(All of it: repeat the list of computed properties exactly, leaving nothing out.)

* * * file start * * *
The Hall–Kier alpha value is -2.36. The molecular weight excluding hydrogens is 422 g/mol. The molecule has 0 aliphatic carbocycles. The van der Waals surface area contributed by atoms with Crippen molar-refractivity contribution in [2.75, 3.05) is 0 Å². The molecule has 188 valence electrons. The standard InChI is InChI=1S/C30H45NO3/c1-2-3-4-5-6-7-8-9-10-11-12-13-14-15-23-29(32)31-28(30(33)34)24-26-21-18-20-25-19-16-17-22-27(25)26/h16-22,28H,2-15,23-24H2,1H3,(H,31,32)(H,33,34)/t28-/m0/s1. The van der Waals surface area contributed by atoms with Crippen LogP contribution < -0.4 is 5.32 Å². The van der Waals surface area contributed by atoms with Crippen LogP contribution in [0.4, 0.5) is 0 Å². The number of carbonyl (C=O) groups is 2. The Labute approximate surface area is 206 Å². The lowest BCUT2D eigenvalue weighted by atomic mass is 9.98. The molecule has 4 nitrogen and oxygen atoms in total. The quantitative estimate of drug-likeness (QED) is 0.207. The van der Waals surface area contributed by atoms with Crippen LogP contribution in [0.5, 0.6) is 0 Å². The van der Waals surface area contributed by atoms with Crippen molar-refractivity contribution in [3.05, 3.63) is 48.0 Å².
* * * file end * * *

The Hall–Kier alpha value is -2.36. The molecular weight excluding hydrogens is 422 g/mol. The molecule has 0 aliphatic carbocycles. The van der Waals surface area contributed by atoms with Crippen molar-refractivity contribution in [2.75, 3.05) is 0 Å². The molecule has 188 valence electrons. The standard InChI is InChI=1S/C30H45NO3/c1-2-3-4-5-6-7-8-9-10-11-12-13-14-15-23-29(32)31-28(30(33)34)24-26-21-18-20-25-19-16-17-22-27(25)26/h16-22,28H,2-15,23-24H2,1H3,(H,31,32)(H,33,34)/t28-/m0/s1. The van der Waals surface area contributed by atoms with Crippen LogP contribution < -0.4 is 5.32 Å². The van der Waals surface area contributed by atoms with Crippen LogP contribution in [0.4, 0.5) is 0 Å². The number of carbonyl (C=O) groups is 2. The Labute approximate surface area is 206 Å². The lowest BCUT2D eigenvalue weighted by atomic mass is 9.98. The molecule has 4 nitrogen and oxygen atoms in total. The quantitative estimate of drug-likeness (QED) is 0.207. The van der Waals surface area contributed by atoms with Crippen LogP contribution in [0.5, 0.6) is 0 Å². The van der Waals surface area contributed by atoms with Crippen molar-refractivity contribution in [3.05, 3.63) is 48.0 Å².